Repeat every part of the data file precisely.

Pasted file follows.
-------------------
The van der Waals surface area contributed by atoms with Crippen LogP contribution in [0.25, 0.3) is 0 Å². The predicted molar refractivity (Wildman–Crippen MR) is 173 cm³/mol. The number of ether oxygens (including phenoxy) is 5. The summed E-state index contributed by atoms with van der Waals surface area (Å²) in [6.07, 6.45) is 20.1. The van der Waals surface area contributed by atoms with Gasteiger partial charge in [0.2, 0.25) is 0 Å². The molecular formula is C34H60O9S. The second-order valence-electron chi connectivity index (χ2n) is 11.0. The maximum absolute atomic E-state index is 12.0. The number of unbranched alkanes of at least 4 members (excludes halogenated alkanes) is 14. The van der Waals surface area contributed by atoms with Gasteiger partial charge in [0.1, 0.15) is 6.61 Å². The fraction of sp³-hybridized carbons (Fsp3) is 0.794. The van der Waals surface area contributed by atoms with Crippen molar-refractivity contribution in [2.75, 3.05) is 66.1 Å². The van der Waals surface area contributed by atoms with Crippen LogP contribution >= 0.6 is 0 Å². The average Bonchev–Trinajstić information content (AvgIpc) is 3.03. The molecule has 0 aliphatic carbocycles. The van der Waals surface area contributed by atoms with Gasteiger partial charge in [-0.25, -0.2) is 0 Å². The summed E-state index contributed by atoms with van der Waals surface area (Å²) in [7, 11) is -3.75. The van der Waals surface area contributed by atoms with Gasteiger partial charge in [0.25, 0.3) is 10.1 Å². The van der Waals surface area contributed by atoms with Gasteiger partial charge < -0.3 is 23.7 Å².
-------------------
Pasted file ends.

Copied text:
The van der Waals surface area contributed by atoms with Crippen LogP contribution in [0.25, 0.3) is 0 Å². The predicted molar refractivity (Wildman–Crippen MR) is 173 cm³/mol. The number of ether oxygens (including phenoxy) is 5. The summed E-state index contributed by atoms with van der Waals surface area (Å²) in [6.07, 6.45) is 20.1. The van der Waals surface area contributed by atoms with Gasteiger partial charge in [0.2, 0.25) is 0 Å². The molecular formula is C34H60O9S. The second-order valence-electron chi connectivity index (χ2n) is 11.0. The maximum absolute atomic E-state index is 12.0. The number of unbranched alkanes of at least 4 members (excludes halogenated alkanes) is 14. The van der Waals surface area contributed by atoms with Gasteiger partial charge in [0.1, 0.15) is 6.61 Å². The fraction of sp³-hybridized carbons (Fsp3) is 0.794. The van der Waals surface area contributed by atoms with Crippen molar-refractivity contribution in [2.75, 3.05) is 66.1 Å². The van der Waals surface area contributed by atoms with Crippen LogP contribution >= 0.6 is 0 Å². The average Bonchev–Trinajstić information content (AvgIpc) is 3.03. The molecule has 0 aliphatic carbocycles. The van der Waals surface area contributed by atoms with Gasteiger partial charge in [-0.25, -0.2) is 0 Å². The summed E-state index contributed by atoms with van der Waals surface area (Å²) in [7, 11) is -3.75. The van der Waals surface area contributed by atoms with Gasteiger partial charge in [0.25, 0.3) is 10.1 Å². The van der Waals surface area contributed by atoms with Gasteiger partial charge < -0.3 is 23.7 Å².